Judge upholds firing of Chicago cop over controversial photo

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CHICAGO – A judge ruled today that a former Chicago police office who posed in a photo holding a rifle, standing over an African American man wearing antlers, will not get his job back.

The photo was taken at a West Side police station sometime between 1999 and 2003. The image shows two officers, Timothy McDermott and Jerome Finnigan, kneeling over the black man. The black man in the photo has not been identified.

The photo was given to the city by federal prosecutors in 2013. That was two years after their investigation which lead to Finnigan being sentenced to 12 years in prison for leading a crew of rogue cops in robberies, home invasions and other crimes.  McDermott was fired last year after the photo came to light.

McDermott is determined to get re-instated. Today he spoke for the first time since this photo surfaced last month.

“I spent 17 years serving and protecting the citizens of Chicago in every neighborhood,” he said. “I loved every minute of it I am fully prepared to continue this fight for my job.”

Jerome Finnigan, left, and Timothy McDermott, right, with an unidentified man. Photo obtained from court file from the Office of the Cook County Clerk.

Jerome Finnigan, left, and Timothy McDermott, right, with an unidentified man. Photo obtained from court file from the Office of the Cook County Clerk.

But a judge sided with the police board's 5-4 ruling to fire McDermott and agreed that “appearing to treat an African American man not as a human being but as a hunted animal is disgraceful” and that the photo created community contempt against the police department.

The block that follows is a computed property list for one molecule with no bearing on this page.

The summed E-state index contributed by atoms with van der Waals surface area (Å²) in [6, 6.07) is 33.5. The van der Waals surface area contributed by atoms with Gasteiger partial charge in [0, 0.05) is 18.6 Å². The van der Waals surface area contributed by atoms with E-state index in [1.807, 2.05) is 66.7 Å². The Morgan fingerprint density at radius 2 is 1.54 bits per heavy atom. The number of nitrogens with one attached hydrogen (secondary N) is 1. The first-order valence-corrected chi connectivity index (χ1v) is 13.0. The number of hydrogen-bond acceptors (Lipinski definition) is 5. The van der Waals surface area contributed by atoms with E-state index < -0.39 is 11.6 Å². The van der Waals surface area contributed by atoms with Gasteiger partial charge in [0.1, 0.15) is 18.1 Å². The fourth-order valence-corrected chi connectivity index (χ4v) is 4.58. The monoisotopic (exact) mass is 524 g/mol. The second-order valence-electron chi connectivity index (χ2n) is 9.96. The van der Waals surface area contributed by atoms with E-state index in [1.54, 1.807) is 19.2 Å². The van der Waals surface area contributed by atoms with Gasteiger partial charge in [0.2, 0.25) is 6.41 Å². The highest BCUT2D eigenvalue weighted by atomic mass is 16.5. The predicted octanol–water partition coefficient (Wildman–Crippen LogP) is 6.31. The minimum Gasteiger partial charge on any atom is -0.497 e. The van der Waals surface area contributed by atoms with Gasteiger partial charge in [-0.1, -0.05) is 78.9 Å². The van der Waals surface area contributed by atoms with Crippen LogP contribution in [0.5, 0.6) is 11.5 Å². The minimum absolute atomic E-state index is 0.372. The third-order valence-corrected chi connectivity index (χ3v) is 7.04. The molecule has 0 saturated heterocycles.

Attorney Dan Herbert feels his client should have been suspended and argues that the African American man seen in the photo has never been identified and could not explain the circumstances.

“We respectfully disagree with his ruling today and we're prepared to take this to the next level because we really believe we have some very strong legal arguments,” Herbert said.

“There was no maltreatment of this individual because the evidence shows he was not an arrestee and the evidence is undisputed that he was not forced into this photo.”

Frank Chapman, who has worked for decades to end racially motivated policing and works with the Chicago Alliance Against Racist and Political Repression feels the judge made the right call today.

“You have to be held accountable for it,” he said. “The mature attitude would be face the music.”

The judge also stressed that McDermott violated three of the police department’s conduct rules; maltreatment of an individual, unlawful display of a weapon, and basically discrediting or damaging the police department’s relationship with the community.

McDermott’s attorney says he plans to move to the appellate court now.

 

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